When psychiatry adopted the medical model, it was a complete betrayal and fraud because people saw psychiatrists as therapists who could validate and help them with life crises or problems in living like bullying, abuse, divorce, job loss or other types of stressful situations. We still see this on TV even now with the SOPRANOS, IN TREATMENT, etc. People knew exactly what their problems were in many cases. But, as Dr. Peter Breggin warned in TOXIC PSYCHIATRY, the most dangerous thing you could do was visit a psychiatrist once it switched to the medical model. The reason is these psychiatrists knew what these people expected, so they hoodwinked them and pretended to listen while inflicting a bogus stigma, gas lighting the vulnerable person to believe they weren’t suffering abuse or injustice, but were really mentally ill and needed drugs to relieve their now abnormal depression, anxiety, distress, trauma, etc. By the time the person realized they had been hoodwinked and they now had a permanent stigma that could destroy their lives in many ways, it was too late.

      All that I can say is that this was the worst fraud and betrayal of people by so called doctors ever!! I agree with the blogger that depression was not the problem, but a symptom of a person suffering a normal response of SADNESS or GRIEF to a common life problem, loss or crisis. And psychiatrists and other so called mental health experts who sold out to the DSM blaming the victim fraud wonder why their victims are so angry with them!! I read that the trust level for psychiatrists among the public is about 37% and that’s with most people not having a clue about all the harm done by psychiatry selling out to the so called medical model and BIG PHARMA without giving “informed consent.”

  4. Thank you for this! I just read a great quote by Jeff Foster that is relevant:

    “It’s interesting that the word ‘depressed’ is spoken phonetically as ‘deep rest.’ We can view depression not as a mental illness, but on a deeper level, as a profound (and very misunderstood) state of deep rest, entered into when we are completely exhausted by the weight of our own identity. It is an unconscious loss of interest in our story. It is so very close to awakening – but unfortunately rarely understood as such. Or as one friend put it, ‘depression has awakening built-in…'”
    ~ Jeff Foster, http://www.lifewithoutacentre.com

    (Supporting conceptual evolution in the healing of mental and emotional suffering is a large part of our mission at Healers Unbound.)

  5. I wonder what you mean when you say “In a bout of full-blown depression, our emotional processes can come unraveled, losing their proper function of indicating the significance of circumstances and preparing us to deal with them appropriately.”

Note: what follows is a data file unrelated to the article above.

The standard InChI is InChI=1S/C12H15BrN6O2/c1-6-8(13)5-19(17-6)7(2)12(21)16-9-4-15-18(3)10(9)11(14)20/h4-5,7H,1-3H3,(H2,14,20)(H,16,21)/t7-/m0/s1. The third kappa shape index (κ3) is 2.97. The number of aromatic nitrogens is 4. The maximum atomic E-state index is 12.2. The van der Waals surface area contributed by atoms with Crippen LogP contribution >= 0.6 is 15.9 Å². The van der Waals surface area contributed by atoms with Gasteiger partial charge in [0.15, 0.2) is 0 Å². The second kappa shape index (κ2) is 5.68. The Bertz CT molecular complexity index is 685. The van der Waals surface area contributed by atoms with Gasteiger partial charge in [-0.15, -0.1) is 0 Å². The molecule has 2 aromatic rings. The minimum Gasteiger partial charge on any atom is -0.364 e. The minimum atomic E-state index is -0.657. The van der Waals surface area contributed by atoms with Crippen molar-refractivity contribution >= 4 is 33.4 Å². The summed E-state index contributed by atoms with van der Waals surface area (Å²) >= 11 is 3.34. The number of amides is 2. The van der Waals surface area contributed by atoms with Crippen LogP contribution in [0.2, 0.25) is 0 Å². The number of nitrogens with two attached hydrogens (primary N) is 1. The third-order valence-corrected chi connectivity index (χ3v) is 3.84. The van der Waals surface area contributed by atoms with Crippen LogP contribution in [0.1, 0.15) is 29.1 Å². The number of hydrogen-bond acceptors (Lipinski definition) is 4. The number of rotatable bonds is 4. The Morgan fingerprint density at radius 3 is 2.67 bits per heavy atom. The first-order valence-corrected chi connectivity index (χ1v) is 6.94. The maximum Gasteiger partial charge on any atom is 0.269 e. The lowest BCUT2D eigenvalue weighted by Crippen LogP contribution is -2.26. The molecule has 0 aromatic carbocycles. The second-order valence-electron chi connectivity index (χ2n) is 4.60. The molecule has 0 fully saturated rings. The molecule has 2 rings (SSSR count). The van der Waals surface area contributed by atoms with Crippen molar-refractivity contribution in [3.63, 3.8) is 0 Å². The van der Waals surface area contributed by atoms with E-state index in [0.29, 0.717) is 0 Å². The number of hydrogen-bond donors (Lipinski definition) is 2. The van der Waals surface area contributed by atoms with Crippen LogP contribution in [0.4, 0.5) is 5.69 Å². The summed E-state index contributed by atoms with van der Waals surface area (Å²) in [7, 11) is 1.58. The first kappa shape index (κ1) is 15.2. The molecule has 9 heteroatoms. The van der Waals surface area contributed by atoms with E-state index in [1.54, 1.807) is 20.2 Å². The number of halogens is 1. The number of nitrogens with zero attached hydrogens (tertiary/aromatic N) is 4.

I’m not sure if this common insistence that depression means that *something’s not working right* is accurate. Maybe things are working naturally/exactly as they should, based on the situation at hand. just like when someone loses a loved one, their grief– though chaotic and difficult– is exactly what they SHOULD be feeling and going through if they loved that person. Loss is difficult and can even be life-threatening. Depression has a lot to do with loss. When I’m depressed, it’s my situation that is not working right, not my emotional processes. my emotional processes are working as they should: I have no desire to go out and do activities that do not address the pain and predicament that I’m in at the moment, that do not get me closer to being where I need to be. That makes total sense. I can’t be wasting my precious resources and effort on things that are not very likely to help me get to where I need to be. The emotional processes are working normally, it’s the situation that’s unfortunate.

  6. I guess what I mean is that I disagree with the constant second-guessing that goes on of people experiencing emotional distress, as if they don’t *really* have a right to be feeling that way or their bodies/minds don’t *really* have reason to feel that way – it’s all a cruel trick our minds play on us – it’s not! Social factors and conditions are extremely important to our mental health and state of mind, and when they are messed up, bad things happen, just like bad things happen to our health when we don’t take care of it – no one acts as if the body is playing a cruel trick on them when they get lung cancer after smoking for 40 years, or have a heart attach when they’re 300lbs and under constant stress. That’s normal. It’s also normal to feel like you’re half-way dying (sort of what depression is?) when you’ve been neglected, abused, or trauamatized in a way that is almost too much for you to handle. Your reactions are “normal” given your circumstances. Not dysfunctional or abnormal.

    • Thanks for validating my reality! I thought I was saying something similar to the blogger here, but perhaps not. Nice to know that you get it and don’t allow normal reactions to life’s ups and downs to be medicalized, stigmatized and used against the person already reeling from loss, crisis, trauma, etc.